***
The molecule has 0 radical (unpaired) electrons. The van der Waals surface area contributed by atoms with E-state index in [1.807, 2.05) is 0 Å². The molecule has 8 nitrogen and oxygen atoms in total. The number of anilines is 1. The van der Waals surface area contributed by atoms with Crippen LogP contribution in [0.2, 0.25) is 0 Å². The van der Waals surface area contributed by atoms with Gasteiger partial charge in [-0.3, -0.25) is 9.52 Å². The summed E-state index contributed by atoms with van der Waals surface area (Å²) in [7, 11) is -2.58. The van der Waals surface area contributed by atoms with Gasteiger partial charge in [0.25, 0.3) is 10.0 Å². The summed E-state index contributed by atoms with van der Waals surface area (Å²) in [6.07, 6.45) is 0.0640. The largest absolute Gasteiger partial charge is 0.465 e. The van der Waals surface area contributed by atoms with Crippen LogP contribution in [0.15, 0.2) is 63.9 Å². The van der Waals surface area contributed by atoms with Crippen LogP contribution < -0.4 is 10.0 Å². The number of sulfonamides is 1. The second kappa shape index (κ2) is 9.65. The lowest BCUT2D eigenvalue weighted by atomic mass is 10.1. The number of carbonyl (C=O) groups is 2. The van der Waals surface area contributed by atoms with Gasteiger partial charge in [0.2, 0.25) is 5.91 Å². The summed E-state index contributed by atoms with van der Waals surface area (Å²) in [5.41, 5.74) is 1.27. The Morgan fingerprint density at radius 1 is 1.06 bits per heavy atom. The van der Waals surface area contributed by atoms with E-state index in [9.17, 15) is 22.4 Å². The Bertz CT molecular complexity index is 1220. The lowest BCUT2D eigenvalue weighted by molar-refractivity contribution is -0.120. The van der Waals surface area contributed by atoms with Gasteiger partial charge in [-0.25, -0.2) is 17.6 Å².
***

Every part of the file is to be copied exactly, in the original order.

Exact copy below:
The molecule has 0 radical (unpaired) electrons. The van der Waals surface area contributed by atoms with E-state index in [1.807, 2.05) is 0 Å². The molecule has 8 nitrogen and oxygen atoms in total. The number of anilines is 1. The van der Waals surface area contributed by atoms with Crippen LogP contribution in [0.2, 0.25) is 0 Å². The van der Waals surface area contributed by atoms with Gasteiger partial charge in [-0.3, -0.25) is 9.52 Å². The summed E-state index contributed by atoms with van der Waals surface area (Å²) in [7, 11) is -2.58. The van der Waals surface area contributed by atoms with Gasteiger partial charge in [0.25, 0.3) is 10.0 Å². The summed E-state index contributed by atoms with van der Waals surface area (Å²) in [6.07, 6.45) is 0.0640. The largest absolute Gasteiger partial charge is 0.465 e. The van der Waals surface area contributed by atoms with Crippen LogP contribution in [0.15, 0.2) is 63.9 Å². The van der Waals surface area contributed by atoms with Crippen LogP contribution < -0.4 is 10.0 Å². The number of sulfonamides is 1. The second kappa shape index (κ2) is 9.65. The lowest BCUT2D eigenvalue weighted by atomic mass is 10.1. The number of carbonyl (C=O) groups is 2. The van der Waals surface area contributed by atoms with Gasteiger partial charge in [0.2, 0.25) is 5.91 Å². The summed E-state index contributed by atoms with van der Waals surface area (Å²) in [5.41, 5.74) is 1.27. The Morgan fingerprint density at radius 1 is 1.06 bits per heavy atom. The van der Waals surface area contributed by atoms with E-state index in [9.17, 15) is 22.4 Å². The Bertz CT molecular complexity index is 1220. The lowest BCUT2D eigenvalue weighted by molar-refractivity contribution is -0.120. The van der Waals surface area contributed by atoms with Gasteiger partial charge in [-0.25, -0.2) is 17.6 Å².